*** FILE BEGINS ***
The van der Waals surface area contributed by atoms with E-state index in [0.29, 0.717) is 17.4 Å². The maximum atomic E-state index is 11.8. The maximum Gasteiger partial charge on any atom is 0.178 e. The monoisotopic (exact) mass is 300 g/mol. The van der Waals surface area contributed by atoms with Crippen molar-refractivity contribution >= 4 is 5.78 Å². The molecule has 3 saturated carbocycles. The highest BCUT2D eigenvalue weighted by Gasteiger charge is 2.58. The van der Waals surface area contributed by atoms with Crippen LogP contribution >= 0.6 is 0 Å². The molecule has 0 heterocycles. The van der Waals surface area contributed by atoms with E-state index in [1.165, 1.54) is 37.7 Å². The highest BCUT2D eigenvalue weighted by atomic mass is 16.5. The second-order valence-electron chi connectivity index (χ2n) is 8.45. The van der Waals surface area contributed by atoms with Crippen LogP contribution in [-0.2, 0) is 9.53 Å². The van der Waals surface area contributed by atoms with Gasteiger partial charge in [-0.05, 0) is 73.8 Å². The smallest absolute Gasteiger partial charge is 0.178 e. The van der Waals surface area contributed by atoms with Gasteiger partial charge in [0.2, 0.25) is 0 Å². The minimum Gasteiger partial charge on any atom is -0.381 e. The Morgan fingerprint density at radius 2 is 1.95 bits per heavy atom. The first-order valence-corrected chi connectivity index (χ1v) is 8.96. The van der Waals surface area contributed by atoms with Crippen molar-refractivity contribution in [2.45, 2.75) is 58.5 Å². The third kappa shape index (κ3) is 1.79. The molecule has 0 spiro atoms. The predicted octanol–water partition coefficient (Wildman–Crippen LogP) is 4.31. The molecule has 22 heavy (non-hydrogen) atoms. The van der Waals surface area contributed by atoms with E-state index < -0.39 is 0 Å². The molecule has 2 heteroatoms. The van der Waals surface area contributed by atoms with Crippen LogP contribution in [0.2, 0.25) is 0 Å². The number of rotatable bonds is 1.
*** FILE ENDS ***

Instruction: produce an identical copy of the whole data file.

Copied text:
The van der Waals surface area contributed by atoms with E-state index in [0.29, 0.717) is 17.4 Å². The maximum atomic E-state index is 11.8. The maximum Gasteiger partial charge on any atom is 0.178 e. The monoisotopic (exact) mass is 300 g/mol. The van der Waals surface area contributed by atoms with Crippen molar-refractivity contribution >= 4 is 5.78 Å². The molecule has 3 saturated carbocycles. The highest BCUT2D eigenvalue weighted by Gasteiger charge is 2.58. The van der Waals surface area contributed by atoms with Crippen LogP contribution >= 0.6 is 0 Å². The molecule has 0 heterocycles. The van der Waals surface area contributed by atoms with E-state index in [1.165, 1.54) is 37.7 Å². The highest BCUT2D eigenvalue weighted by atomic mass is 16.5. The second-order valence-electron chi connectivity index (χ2n) is 8.45. The van der Waals surface area contributed by atoms with Crippen LogP contribution in [-0.2, 0) is 9.53 Å². The van der Waals surface area contributed by atoms with Gasteiger partial charge in [-0.05, 0) is 73.8 Å². The smallest absolute Gasteiger partial charge is 0.178 e. The van der Waals surface area contributed by atoms with Gasteiger partial charge in [0.2, 0.25) is 0 Å². The minimum Gasteiger partial charge on any atom is -0.381 e. The Morgan fingerprint density at radius 2 is 1.95 bits per heavy atom. The first-order valence-corrected chi connectivity index (χ1v) is 8.96. The van der Waals surface area contributed by atoms with Crippen molar-refractivity contribution in [2.45, 2.75) is 58.5 Å². The third kappa shape index (κ3) is 1.79. The molecule has 0 spiro atoms. The predicted octanol–water partition coefficient (Wildman–Crippen LogP) is 4.31. The molecule has 22 heavy (non-hydrogen) atoms. The van der Waals surface area contributed by atoms with E-state index < -0.39 is 0 Å². The molecule has 2 heteroatoms. The van der Waals surface area contributed by atoms with Crippen LogP contribution in [0.2, 0.25) is 0 Å². The number of rotatable bonds is 1.